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Caribbean Urged To Strengthen Surveillance Activities As More Deaths Recorded From New Virus

BRIDGETOWN, Barbados, January 20, 2020 (CMC) – The Pan American Health Organization (PAHO/WHO) is urging member states, including those in the Caribbean, to strengthen surveillance activities, to detect any unusual respiratory health event, as the number of people, infected with a new virus in China, tripled over the weekend.

In addition, the PAHO/WHO said it is not recommending any screening at entry points regarding this event, nor any restrictions on travel or trade.

There are now more than 200 cases, mostly in Wuhan, though the respiratory illness has also been detected in Beijing, Shanghai and Shenzhen. Three people have died, and Japan, Thailand and South Korea have also reported cases.

PAHO/WHO has issued an alert to its member countries on the Novel Coronavirus (nCoV), recommending that “health care workers have access to up-to-date information on the illness, be familiar with the principles and procedures for handling nCoV infections, and be trained to inquire about a patient’s travel history, in order to connect this information with clinical data”.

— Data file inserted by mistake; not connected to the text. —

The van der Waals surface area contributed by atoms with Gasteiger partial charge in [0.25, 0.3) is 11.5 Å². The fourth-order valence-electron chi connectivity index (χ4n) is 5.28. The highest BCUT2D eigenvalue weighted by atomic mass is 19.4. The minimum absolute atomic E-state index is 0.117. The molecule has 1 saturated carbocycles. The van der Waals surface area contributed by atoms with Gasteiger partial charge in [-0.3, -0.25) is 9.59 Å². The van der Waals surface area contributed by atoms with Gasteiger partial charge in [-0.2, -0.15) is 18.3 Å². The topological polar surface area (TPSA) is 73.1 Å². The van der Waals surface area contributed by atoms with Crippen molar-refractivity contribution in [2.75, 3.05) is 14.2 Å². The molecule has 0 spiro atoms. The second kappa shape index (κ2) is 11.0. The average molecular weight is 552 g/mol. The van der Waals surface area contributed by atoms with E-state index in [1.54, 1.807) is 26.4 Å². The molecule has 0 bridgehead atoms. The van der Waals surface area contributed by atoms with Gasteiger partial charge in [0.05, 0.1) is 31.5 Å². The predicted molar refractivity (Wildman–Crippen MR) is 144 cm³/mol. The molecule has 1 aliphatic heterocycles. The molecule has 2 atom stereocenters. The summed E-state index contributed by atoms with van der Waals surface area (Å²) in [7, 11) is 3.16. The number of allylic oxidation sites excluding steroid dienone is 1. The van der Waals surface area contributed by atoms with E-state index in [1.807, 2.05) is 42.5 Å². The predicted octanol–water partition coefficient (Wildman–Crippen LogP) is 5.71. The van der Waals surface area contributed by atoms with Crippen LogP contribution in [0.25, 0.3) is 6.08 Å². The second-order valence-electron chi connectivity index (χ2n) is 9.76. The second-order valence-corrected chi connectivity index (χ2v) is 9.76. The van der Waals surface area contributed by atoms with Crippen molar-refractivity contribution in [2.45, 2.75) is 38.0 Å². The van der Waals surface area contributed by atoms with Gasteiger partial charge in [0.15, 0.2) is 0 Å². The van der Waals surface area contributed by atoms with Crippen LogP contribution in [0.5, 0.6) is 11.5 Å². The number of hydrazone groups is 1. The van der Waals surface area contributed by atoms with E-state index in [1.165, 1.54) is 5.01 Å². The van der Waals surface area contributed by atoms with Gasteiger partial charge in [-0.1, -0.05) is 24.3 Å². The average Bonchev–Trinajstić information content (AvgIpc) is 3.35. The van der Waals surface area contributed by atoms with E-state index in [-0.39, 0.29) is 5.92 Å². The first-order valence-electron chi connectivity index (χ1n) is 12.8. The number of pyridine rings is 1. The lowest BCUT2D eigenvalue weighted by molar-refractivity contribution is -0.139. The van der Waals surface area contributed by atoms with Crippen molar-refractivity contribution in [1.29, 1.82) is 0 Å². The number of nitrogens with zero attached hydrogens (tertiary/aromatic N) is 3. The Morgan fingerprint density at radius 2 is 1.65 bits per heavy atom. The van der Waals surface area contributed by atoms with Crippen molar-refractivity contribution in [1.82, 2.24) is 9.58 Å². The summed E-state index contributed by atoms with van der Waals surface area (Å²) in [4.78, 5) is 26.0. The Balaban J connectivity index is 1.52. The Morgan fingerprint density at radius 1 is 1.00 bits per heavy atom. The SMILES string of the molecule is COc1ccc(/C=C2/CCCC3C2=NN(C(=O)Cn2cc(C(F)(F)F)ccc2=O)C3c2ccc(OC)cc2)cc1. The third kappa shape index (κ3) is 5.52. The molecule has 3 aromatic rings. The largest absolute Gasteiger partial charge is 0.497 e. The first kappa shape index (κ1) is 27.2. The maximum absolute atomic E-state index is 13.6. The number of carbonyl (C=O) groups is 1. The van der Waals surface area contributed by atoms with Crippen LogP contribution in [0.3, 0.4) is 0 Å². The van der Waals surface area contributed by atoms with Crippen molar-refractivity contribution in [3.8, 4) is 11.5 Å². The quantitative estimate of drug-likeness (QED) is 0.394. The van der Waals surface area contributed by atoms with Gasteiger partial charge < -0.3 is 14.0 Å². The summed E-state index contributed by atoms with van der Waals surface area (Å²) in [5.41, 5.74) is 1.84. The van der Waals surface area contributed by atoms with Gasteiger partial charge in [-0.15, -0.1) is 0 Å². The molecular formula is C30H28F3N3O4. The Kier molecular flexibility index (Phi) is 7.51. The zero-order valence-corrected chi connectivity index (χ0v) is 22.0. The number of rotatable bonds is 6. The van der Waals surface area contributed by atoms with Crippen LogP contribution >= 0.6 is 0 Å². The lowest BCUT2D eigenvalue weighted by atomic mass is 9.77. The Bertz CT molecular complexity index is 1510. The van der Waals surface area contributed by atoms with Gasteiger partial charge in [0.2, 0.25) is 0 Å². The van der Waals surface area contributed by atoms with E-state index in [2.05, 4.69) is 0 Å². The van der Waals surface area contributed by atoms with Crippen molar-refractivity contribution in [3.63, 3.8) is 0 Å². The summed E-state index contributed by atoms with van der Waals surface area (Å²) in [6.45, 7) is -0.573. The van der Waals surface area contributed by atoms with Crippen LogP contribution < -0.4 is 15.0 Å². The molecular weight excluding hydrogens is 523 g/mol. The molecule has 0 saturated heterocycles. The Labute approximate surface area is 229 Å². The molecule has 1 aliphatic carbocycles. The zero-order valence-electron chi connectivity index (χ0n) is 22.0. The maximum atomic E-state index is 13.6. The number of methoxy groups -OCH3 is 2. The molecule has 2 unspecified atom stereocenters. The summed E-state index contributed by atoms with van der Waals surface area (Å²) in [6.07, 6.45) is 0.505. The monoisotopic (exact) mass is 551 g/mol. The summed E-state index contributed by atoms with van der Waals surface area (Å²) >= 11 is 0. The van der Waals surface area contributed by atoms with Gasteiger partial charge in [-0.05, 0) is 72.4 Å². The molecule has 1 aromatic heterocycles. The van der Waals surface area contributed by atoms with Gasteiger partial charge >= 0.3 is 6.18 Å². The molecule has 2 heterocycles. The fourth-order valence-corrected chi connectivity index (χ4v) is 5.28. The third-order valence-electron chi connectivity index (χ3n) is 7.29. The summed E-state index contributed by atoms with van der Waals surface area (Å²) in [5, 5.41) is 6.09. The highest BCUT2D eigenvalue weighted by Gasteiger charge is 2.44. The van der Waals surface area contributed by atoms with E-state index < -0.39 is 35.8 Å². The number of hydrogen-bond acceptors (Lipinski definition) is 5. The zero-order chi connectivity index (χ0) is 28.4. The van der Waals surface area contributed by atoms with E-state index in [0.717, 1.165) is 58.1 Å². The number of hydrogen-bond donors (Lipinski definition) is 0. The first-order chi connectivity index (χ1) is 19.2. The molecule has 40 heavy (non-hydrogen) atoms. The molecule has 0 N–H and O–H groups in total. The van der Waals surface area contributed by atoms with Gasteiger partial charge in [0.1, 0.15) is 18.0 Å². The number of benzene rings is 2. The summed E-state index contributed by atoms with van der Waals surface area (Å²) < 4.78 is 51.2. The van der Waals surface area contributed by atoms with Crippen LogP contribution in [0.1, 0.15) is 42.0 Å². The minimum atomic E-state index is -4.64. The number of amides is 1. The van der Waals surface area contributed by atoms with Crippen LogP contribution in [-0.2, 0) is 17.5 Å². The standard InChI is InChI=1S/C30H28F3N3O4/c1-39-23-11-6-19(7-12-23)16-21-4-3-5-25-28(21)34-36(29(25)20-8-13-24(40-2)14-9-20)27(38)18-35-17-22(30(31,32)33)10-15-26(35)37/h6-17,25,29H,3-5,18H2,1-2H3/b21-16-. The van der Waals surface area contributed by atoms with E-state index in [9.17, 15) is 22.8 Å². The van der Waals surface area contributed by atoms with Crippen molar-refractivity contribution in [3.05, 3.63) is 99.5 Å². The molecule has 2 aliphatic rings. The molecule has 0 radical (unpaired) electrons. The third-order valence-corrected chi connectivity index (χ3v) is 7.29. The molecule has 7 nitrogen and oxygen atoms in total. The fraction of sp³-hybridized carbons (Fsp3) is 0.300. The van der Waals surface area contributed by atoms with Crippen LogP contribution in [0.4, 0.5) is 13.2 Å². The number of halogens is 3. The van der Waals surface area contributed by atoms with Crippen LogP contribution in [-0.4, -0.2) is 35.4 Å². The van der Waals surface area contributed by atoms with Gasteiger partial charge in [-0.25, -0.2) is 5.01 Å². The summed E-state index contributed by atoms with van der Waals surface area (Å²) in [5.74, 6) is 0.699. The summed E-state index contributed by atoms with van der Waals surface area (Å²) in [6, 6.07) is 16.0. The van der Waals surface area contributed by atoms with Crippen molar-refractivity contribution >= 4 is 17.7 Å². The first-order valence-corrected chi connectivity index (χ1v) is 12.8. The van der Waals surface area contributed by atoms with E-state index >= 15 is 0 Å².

It said that while cases have been reported in China, Thailand and Japan, there is “no evidence to suggest that person-to-person transmission occurs easily”, and suggests that national authorities “review the actions considered, in response to the spread of SARS CoV in 2003, adapting and/or adopting those that are proportionate to the current risk”.

Coronaviruses (CoV) is a large family of viruses that cause illness, ranging from the common cold to more severe diseases, such as Middle East Respiratory Syndrome (MERS-CoV) and Severe Acute Respiratory Syndrome (SARS-CoV).

A novel coronavirus is a new strain that has not been previously identified in humans.  Coronaviruses are zoonotic, meaning they are transmitted between animals and people, PAHO/WHO said.

The outbreak has revived memories of the Sars virus – also a coronavirus – that killed 774 people in the early 2000s, across dozens of countries, mostly in Asia.

Over the weekend, the United States announced it would screen passengers arriving from central China. The Centers for Disease Control and Prevention said it would begin taking temperatures, and asking about symptoms of passengers at three US airports who traveled from the outbreak city of Wuhan.

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